|Region||Southwest Iberian Peninsula|
|Extinct||after 5th century BC|
Approximate extension of the area under Tartessian influence
The Tartessian language is the extinct Paleo-Hispanic language of inscriptions in the Southwestern script found in the southwest of the Iberian Peninsula, mainly in the south of Portugal (Algarve and southern Alentejo), and the southwest of Spain (south of Extremadura and western Andalusia). There are 95 such inscriptions, the longest having 82 readable signs. Around one third of them were found in Early Iron Age necropolises or other Iron Age burial sites associated with rich complex burials. It is usual to date them to the 7th century BC and to consider the southwestern script to be the most ancient Paleo-Hispanic script, with characters most closely resembling specific Phoenician letter forms found in inscriptions dated to c. 825 BC. Five of the inscriptions occur on stelae with what has been interpreted as Late Bronze Age carved warrior gear from the Urnfield culture.
Most researchers use the term Tartessian to refer to the language as attested on the stelae written in the Southwestern script, but some researchers would prefer to reserve the term Tartessian for the language of the core Tartessian zone, which is attested for those researchers with some archaeological graffiti – like the Huelva graffito and maybe with some stelae such as Villamanrique de la Condesa (J.52.1). Such researchers consider that the language of the inscriptions found outside the core Tartessian zone would be either a different language or maybe a Tartessian dialect and so they would prefer to identify the language of the stelae with a different title: "southwestern" or "south-Lusitanian". There is general agreement that the core area of Tartessos is around Huelva, extending to the valley of the Guadalquivir, but the area under Tartessian influence is much wider (see maps). Three of the 95 stelae and some graffiti, belong to the core area: Alcalá del Río (Untermann J.53.1), Villamanrique de la Condesa (J.52.1) and Puente Genil (J.51.1). Four have also been found in the Middle Guadiana (in Extremadura), and the rest have been found in the south of Portugal (Algarve and Lower Alentejo), where the Greek and Roman sources locate the pre-Roman Cempsi and Sefes and Cynetes peoples.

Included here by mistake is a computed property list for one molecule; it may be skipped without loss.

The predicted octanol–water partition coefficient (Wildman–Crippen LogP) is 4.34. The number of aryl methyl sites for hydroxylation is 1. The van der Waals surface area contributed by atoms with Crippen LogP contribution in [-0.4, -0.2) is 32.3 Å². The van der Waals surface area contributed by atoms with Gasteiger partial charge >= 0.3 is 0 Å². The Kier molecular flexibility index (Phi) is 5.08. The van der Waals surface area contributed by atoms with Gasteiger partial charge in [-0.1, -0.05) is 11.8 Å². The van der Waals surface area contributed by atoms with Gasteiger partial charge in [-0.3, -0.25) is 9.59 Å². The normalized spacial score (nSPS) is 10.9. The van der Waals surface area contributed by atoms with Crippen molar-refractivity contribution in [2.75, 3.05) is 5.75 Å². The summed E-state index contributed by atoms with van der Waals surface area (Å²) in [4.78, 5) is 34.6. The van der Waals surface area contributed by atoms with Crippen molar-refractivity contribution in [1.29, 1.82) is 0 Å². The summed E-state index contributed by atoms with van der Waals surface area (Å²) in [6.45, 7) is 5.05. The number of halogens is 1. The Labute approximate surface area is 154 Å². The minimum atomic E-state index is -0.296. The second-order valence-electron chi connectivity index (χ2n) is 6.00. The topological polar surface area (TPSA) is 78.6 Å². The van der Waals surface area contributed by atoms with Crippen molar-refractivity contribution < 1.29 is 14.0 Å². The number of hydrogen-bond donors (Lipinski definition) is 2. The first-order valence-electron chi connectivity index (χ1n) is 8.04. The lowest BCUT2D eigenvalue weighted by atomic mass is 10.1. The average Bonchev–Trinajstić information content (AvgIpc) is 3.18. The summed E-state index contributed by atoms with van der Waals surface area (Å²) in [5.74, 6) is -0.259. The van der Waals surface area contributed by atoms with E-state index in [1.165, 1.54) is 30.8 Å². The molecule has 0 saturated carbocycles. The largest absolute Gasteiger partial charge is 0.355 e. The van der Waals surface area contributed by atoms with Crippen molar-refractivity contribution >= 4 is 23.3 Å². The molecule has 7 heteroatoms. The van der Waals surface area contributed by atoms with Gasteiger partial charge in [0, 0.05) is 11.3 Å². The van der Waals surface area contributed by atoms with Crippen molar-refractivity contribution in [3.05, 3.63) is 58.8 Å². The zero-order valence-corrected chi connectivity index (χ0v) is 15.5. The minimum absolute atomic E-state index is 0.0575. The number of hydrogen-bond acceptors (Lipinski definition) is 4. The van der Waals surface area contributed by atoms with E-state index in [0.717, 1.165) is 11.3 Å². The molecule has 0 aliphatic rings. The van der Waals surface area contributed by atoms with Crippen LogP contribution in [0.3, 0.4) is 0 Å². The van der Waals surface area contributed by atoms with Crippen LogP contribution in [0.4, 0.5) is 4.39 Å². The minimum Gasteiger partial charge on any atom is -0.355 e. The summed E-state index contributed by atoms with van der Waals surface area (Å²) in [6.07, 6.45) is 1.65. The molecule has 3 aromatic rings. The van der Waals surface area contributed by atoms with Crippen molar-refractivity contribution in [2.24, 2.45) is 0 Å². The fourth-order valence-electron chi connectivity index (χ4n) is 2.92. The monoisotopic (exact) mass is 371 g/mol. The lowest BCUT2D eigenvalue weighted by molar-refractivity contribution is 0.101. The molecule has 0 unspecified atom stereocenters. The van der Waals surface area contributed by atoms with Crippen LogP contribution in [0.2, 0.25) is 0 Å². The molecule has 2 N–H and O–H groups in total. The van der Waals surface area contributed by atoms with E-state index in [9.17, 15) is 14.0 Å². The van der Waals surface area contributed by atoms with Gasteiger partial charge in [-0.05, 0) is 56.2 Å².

The most confident dating is for the Tartessian inscription (J.57.1) in the necropolis at Medellín, Badajoz, Spain to 650/625 BC. Further confirmatory dates for the Medellín necropolis include painted ceramics of the 7th–6th centuries BC.